Ben Affleck has become a reliable director who understands how to craft engaging films. Whether its fictional stories like The Town and Gone Baby Gone or films based on true events like Argo, Affleck gets the art of making entertaining movies with relatable characters pulling off some incredible accomplishments. With his latest, the stellar Air, Affleck takes a reflective look at Nike’s courting of Michael Jordan to their brand.
While laughable to think now, the film shows how Nike transformed from a bit player in the basketball shoe field into the industry leader. Maybe the most impressive aspect of Air is how Affleck and debuting screenwriter Alex Convery make this feel like an underdog story despite Nike being a publicly traded company years earlier.
Sonny Vaccaro (Matt Damon, Thor: Love and Thunder) is searching for the next big thing. Nike’s basketball scout has to find the breakout talent that will bridge the sizable gap with the company’s basketball division and kings of the court Adidas and Converse.
The 1984 NBA draft class was one of the all-time best, but Nike’s execs including Marketing VP Rob Strasser (Jason Bateman, Ozark) believe they’ve got no shot at signing Jordan to a contract.
Nike wasn’t the sexy shoe and didn’t have Run-DMC rapping about the cool factor of their sneakers as Sonny’s pal and Nike exec Howard White (a terrific Chris Tucker) points out.
To make the impossible possible, Sonny has to sell the idea that Jordan can be a generational talent that Nike can’t afford to pass on to a number of important players namely Nike CEO Phil Knight (Affleck, The Flash).
Assuming he gets Phil and Rob on board, Sonny has to convince Jordan’s agent, David Falk (a scene-stealing Chris Messina, Argo), to aid his efforts to get a meeting with the Jordans. With the encouragement of his good friend, George Raveling (Marlon Wayans in a charmingly reserved performance), Sonny decides to make the bold move of appealing to Jordan’s parents, Deloris and James (Viola Davis and Julius Tennon).
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Jordan reportedly didn’t seek to be heavily involved in the film but insisted that Davis played his mother. That’s a pretty strong flex to ensure one of the greatest actresses of her generation play his mother.
It was a great touch for Davis’ husband, Tennon, to play her husband on screen as well. And Tennon having a passable likeness to James Jordan didn’t hurt either.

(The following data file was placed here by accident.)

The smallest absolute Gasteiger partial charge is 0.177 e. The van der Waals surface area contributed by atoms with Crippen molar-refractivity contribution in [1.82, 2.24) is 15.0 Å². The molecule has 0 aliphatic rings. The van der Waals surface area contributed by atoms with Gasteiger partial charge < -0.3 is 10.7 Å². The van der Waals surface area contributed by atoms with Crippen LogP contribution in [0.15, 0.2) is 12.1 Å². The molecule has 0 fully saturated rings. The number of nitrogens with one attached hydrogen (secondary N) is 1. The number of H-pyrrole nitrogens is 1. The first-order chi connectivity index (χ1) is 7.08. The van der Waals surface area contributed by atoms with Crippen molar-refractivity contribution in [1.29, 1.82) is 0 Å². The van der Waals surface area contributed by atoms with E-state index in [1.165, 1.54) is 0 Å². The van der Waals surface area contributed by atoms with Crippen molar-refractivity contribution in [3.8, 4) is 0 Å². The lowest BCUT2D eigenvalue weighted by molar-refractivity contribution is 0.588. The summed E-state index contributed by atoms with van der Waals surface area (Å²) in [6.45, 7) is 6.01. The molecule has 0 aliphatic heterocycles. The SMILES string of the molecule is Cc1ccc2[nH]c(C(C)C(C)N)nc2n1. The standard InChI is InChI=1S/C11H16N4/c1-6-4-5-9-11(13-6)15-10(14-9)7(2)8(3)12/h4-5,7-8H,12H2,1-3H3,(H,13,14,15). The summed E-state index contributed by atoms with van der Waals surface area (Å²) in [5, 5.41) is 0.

Affleck cast Damian Delano Young to basically stand-in for Jordan as he’s never shown in full. At times it feels like Affleck is taking too many lengths to avoid showing Jordan on camera. Short of deepfake CGI, audiences would clearly know Young was not Jordan but keeping him in shadows or obscured is more distracting than having him in the background.
Charlese Antoinette Jones’ (Judas and the Black Messiah) costume design is impeccably done. Jones avoids the trap of many recent films set in the 80s and doesn’t exaggerate or mock the fashion. It’s simply showcased as a window to an earlier time period even with Knight’s curly perm. The set design from David Smith and Henry Somarriba is also tastefully arranged and established as a slice of life look inside the 80s decoration style.
There’s something incredibly cool about seeing Damon and Affleck reunite on the big screen. The 1998 Oscar-winning screenwriters for Good Will Hunting, made some rewrites to Convery’s script to further sell the drama of an American institution.
Of course, with this being based on actual events, there’s some liberties taken to make it more dramatic and impactful without it feeling too cheap.
The talent involved is incredible and all the key players deliver as expected. It’s early in 2023, but Damon and Davis seem like locks for nominations come award season. Damon plays the likable good guy role so easily, but he brings an earnestness to this role that resonates.
Davis is on that Meryl Streep level where she basically warrants a nomination for any role now. Still, this is one of her stronger performances as the reserved mother who doesn’t need to do be showy or overly dramatic.
Affleck’s direction might be overlooked just for how smoothly he delivers a story that hits all the right notes though that shouldn’t diminish his chances. And he could be a sneaky best supporting actor candidate as well. Matthew Maher (Captain Marvel) is also fun as Nike shoe designer Peter Moore.
Air has that work-hard and with a little luck something amazing will happen feel of so many classic feel-good films. It’s a crowd-pleaser that should connect with sports and business fans.
Rating: 9.5 out of 10
Photo Credit: Amazon Studios